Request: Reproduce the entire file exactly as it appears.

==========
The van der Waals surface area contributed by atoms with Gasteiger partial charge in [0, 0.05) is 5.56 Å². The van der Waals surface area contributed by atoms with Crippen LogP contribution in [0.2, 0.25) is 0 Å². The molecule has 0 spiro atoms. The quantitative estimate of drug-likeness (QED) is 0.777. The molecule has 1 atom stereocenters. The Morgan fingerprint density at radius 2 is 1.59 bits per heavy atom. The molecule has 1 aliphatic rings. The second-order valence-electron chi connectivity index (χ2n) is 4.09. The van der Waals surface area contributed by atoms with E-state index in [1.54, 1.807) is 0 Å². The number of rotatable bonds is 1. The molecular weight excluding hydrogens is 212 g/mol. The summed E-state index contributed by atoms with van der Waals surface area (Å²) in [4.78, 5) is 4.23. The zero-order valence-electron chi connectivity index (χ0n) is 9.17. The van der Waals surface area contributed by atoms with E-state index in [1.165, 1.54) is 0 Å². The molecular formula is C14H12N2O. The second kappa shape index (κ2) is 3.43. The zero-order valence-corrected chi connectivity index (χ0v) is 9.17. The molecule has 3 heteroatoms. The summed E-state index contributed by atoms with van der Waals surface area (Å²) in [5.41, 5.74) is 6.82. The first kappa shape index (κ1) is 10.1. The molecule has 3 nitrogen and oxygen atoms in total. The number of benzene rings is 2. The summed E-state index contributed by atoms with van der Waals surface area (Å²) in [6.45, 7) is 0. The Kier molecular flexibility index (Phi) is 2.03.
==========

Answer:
The van der Waals surface area contributed by atoms with Gasteiger partial charge in [0, 0.05) is 5.56 Å². The van der Waals surface area contributed by atoms with Crippen LogP contribution in [0.2, 0.25) is 0 Å². The molecule has 0 spiro atoms. The quantitative estimate of drug-likeness (QED) is 0.777. The molecule has 1 atom stereocenters. The Morgan fingerprint density at radius 2 is 1.59 bits per heavy atom. The molecule has 1 aliphatic rings. The second-order valence-electron chi connectivity index (χ2n) is 4.09. The van der Waals surface area contributed by atoms with E-state index in [1.54, 1.807) is 0 Å². The number of rotatable bonds is 1. The molecular weight excluding hydrogens is 212 g/mol. The summed E-state index contributed by atoms with van der Waals surface area (Å²) in [4.78, 5) is 4.23. The zero-order valence-electron chi connectivity index (χ0n) is 9.17. The van der Waals surface area contributed by atoms with E-state index in [1.165, 1.54) is 0 Å². The molecular formula is C14H12N2O. The second kappa shape index (κ2) is 3.43. The zero-order valence-corrected chi connectivity index (χ0v) is 9.17. The molecule has 3 heteroatoms. The summed E-state index contributed by atoms with van der Waals surface area (Å²) in [5.41, 5.74) is 6.82. The first kappa shape index (κ1) is 10.1. The molecule has 3 nitrogen and oxygen atoms in total. The number of benzene rings is 2. The summed E-state index contributed by atoms with van der Waals surface area (Å²) in [6.45, 7) is 0. The Kier molecular flexibility index (Phi) is 2.03.